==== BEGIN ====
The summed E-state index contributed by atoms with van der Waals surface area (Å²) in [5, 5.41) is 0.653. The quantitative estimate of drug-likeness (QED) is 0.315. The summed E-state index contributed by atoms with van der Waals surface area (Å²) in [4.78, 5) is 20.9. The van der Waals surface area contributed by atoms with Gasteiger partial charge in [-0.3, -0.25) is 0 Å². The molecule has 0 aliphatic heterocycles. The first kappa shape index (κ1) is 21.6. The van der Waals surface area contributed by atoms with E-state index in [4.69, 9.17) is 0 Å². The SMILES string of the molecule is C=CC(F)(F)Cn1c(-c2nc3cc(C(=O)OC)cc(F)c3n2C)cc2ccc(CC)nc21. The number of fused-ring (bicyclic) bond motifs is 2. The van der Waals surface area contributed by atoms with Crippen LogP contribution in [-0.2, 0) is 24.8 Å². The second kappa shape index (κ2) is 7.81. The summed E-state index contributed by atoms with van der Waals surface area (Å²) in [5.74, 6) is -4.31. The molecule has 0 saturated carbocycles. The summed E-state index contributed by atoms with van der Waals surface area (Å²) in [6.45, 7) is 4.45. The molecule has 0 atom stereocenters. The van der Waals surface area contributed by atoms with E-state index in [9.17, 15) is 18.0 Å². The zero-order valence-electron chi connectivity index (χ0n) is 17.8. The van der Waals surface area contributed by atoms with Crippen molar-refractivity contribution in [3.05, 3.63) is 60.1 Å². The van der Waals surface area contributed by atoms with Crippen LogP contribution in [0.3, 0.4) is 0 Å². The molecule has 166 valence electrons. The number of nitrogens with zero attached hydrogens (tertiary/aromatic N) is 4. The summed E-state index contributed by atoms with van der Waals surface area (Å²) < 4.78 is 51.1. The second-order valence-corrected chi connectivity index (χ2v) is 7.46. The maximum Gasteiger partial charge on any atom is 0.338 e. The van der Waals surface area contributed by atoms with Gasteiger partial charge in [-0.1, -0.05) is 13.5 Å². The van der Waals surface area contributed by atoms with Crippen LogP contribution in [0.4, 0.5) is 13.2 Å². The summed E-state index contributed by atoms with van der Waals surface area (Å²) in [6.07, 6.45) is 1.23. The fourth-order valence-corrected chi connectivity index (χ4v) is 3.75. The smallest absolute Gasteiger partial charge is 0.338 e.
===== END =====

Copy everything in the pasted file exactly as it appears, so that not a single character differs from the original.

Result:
The summed E-state index contributed by atoms with van der Waals surface area (Å²) in [5, 5.41) is 0.653. The quantitative estimate of drug-likeness (QED) is 0.315. The summed E-state index contributed by atoms with van der Waals surface area (Å²) in [4.78, 5) is 20.9. The van der Waals surface area contributed by atoms with Gasteiger partial charge in [-0.3, -0.25) is 0 Å². The molecule has 0 aliphatic heterocycles. The first kappa shape index (κ1) is 21.6. The van der Waals surface area contributed by atoms with E-state index in [4.69, 9.17) is 0 Å². The SMILES string of the molecule is C=CC(F)(F)Cn1c(-c2nc3cc(C(=O)OC)cc(F)c3n2C)cc2ccc(CC)nc21. The number of fused-ring (bicyclic) bond motifs is 2. The van der Waals surface area contributed by atoms with Crippen LogP contribution in [-0.2, 0) is 24.8 Å². The second kappa shape index (κ2) is 7.81. The summed E-state index contributed by atoms with van der Waals surface area (Å²) in [5.74, 6) is -4.31. The molecule has 0 saturated carbocycles. The summed E-state index contributed by atoms with van der Waals surface area (Å²) in [6.45, 7) is 4.45. The molecule has 0 atom stereocenters. The van der Waals surface area contributed by atoms with E-state index in [9.17, 15) is 18.0 Å². The zero-order valence-electron chi connectivity index (χ0n) is 17.8. The van der Waals surface area contributed by atoms with Crippen molar-refractivity contribution in [3.05, 3.63) is 60.1 Å². The van der Waals surface area contributed by atoms with Crippen LogP contribution in [0.3, 0.4) is 0 Å². The molecule has 166 valence electrons. The number of nitrogens with zero attached hydrogens (tertiary/aromatic N) is 4. The summed E-state index contributed by atoms with van der Waals surface area (Å²) < 4.78 is 51.1. The second-order valence-corrected chi connectivity index (χ2v) is 7.46. The maximum Gasteiger partial charge on any atom is 0.338 e. The van der Waals surface area contributed by atoms with Gasteiger partial charge in [-0.1, -0.05) is 13.5 Å². The van der Waals surface area contributed by atoms with Crippen LogP contribution in [0.4, 0.5) is 13.2 Å². The summed E-state index contributed by atoms with van der Waals surface area (Å²) in [6.07, 6.45) is 1.23. The fourth-order valence-corrected chi connectivity index (χ4v) is 3.75. The smallest absolute Gasteiger partial charge is 0.338 e.